I just returned from a great women’s retreat “He Makes All Things New” with Called to Peace Ministries. It was wonderful to meet some of you in person and be able to give you a real hug. I’m a little worn out after speaking 7 times and doing two interviews so for this week’s blog I answer a question that I’ve been asked a lot, but it’s a past blog post I wrote for Christian counselors. You might want to forward it to your pastor or counselor so they stop telling you to forget the past.
Why We Must Never Forget Even When We Do Forgive
Working for over 30 years with couples attempting to recover from serious marital sin, I have often heard one of them say, “Why can’t you just forgive and forget?” or “You’re holding onto the past. Can’t we start with a clean slate?” or, “God says love keeps no record of wrongs.” or “That we’re to forget the former things. Each day is a fresh start.”
Christian counselors are also guilty of using these same phrases with their clients, usually when the one who has been sinned against feels stuck and is unable or unwilling to be silenced and continues to bring up past offenses or hurts in the counseling session.
We must never forget the past because…
1. The past is instructive. The past reminds both sinner and sinned against that sin is always painful and destructive to someone. Remembering helps both of them stay aware that they never want to return to where they’ve been. It also keeps them stay vigilant so they won’t slide back into the old habit patterns that created the problem in the first place.
Tom, one of my clients, reminds himself every day that he is an alcoholic. To forget would mean disaster. One wrong decision could wreak havoc on his entire present life that he has worked so hard to rebuild. He attends weekly AA meetings and joined a men’s discipleship group where he remembers what it was like to be lost, drunk, hopeless and helpless and what it feels like to be rescued by Christ. He never wants to go back to his old life. Remembering he’s an alcoholic as well as a new creation in Christ, helps him know what to do when the lure for just one drink sings her deceitful song.
2. The past is often still the present. John swears he’ll never hit Sally again and feels insulted that she won’t let go of her “irrational fear”. He wants her to reconcile and trust him again. It’s true that John has not hit Sally for over eight months. But John continues to demonstrate attitudes and actions that are rude, selfish, and inconsiderate. He is consistently unable to empathize with Sally’s feelings and unwilling to hear her “no”.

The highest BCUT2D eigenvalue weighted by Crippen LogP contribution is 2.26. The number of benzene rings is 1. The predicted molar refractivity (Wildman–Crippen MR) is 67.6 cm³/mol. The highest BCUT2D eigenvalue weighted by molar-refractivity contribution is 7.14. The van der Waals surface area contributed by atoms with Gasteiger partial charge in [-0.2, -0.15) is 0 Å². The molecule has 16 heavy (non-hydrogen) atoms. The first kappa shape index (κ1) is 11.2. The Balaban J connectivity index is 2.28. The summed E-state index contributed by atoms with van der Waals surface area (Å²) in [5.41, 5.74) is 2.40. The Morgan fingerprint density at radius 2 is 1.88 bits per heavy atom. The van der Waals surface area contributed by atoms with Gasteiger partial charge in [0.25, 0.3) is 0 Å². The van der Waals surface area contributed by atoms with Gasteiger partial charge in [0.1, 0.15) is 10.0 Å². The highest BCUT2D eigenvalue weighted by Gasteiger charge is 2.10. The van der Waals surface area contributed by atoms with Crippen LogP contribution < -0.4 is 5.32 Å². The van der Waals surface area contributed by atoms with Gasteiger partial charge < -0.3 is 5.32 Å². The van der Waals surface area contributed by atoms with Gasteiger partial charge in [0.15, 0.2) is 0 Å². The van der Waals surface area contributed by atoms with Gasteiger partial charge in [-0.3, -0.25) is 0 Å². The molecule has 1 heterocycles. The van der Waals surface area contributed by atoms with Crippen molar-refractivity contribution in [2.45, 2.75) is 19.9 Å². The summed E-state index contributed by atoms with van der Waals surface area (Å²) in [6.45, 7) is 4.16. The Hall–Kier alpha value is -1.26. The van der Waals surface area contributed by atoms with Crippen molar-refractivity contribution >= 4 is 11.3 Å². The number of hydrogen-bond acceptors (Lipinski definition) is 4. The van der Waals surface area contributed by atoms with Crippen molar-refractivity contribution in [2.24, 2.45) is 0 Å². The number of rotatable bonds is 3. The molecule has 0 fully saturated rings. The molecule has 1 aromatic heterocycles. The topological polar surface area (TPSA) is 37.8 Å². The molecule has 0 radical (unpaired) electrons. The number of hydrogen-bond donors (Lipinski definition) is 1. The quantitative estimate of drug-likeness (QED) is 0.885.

John has not allowed his past to instruct him (about himself) but Sally has learned something from it. John may have learned not to hit her again (due to his fear of legal consequences), but Sally knows John’s heart has not changed. He continues to minimize his offenses, refuses to follow the counselor’s treatment plan, and is still ruled by his own desires rather than by Christ. Sally can’t and shouldn’t forget the past because if she chooses to stay with John (or is told by her counselor she must), their past as a couple will continue to be her present reality.
John demonstrates no new history (fruit of repentance) to give Sally any other data points in which to rebuild safety or trust. To trust his words when his behaviors don’t match them is foolishness, not godliness.
3. Forgetting the past could put you and others in continued danger. We have all heard and read about stories of gross negligence, injustice, and oppression when church leaders have covered up for the abuser and villainized the accuser. This misapplication of grace enables the abuser to continue his abuse and harm. When we tell victims to forget the past, we put them in greater danger.
Sin always, always, always has negative consequences. Sometimes the consequences are short-term but other times they are permanent. If someone molested one of your children, no matter how much he or she repented, I hope you would never allow him or her unsupervised contact with any of your children or anyone else’s children. You may forgive him or her, but you must never forget. That would be irresponsible, foolish, and potentially dangerous.
When we encourage someone to forget, we are asking him or her to do the impossible. God gave us our memory for a good reason.
In other words, not smart.
Remembering keeps us humble. We need to be honest with ourselves. Remembering helps us stay alert to the places where we are weak and most vulnerable so that we invite wise people to help us change, as well as help us “see” ourselves more clearly (Hebrews 3:13).
Remembering keeps us vigilant to our blind spots so that we are less likely to repeat serious sin and trash our lives and hurt those who live with us.
Remembering keeps us wise, so we don’t become repeat victims or continue to put others or ourselves in harm’s way.
As a Christian counselor or pastor, when a person guilty of a terrible or repetitive sin keeps pressuring his spouse to forgive and forget, pay attention. They are doing so because they are unwilling to do the hard work to learn from their mistakes. They are unwilling to be empathetic to the pain they’ve caused. Rather, he wants to be free from the pain he feels and put it all behind him. In addition, he is unwilling to be held accountable by his spouse and wise others who know what’s going on, to call him into awareness when he is getting close to the edge of repeat destructive behavior.
Friend, Have you been told to forgive and forget in the past by someone or believed that’s what God required?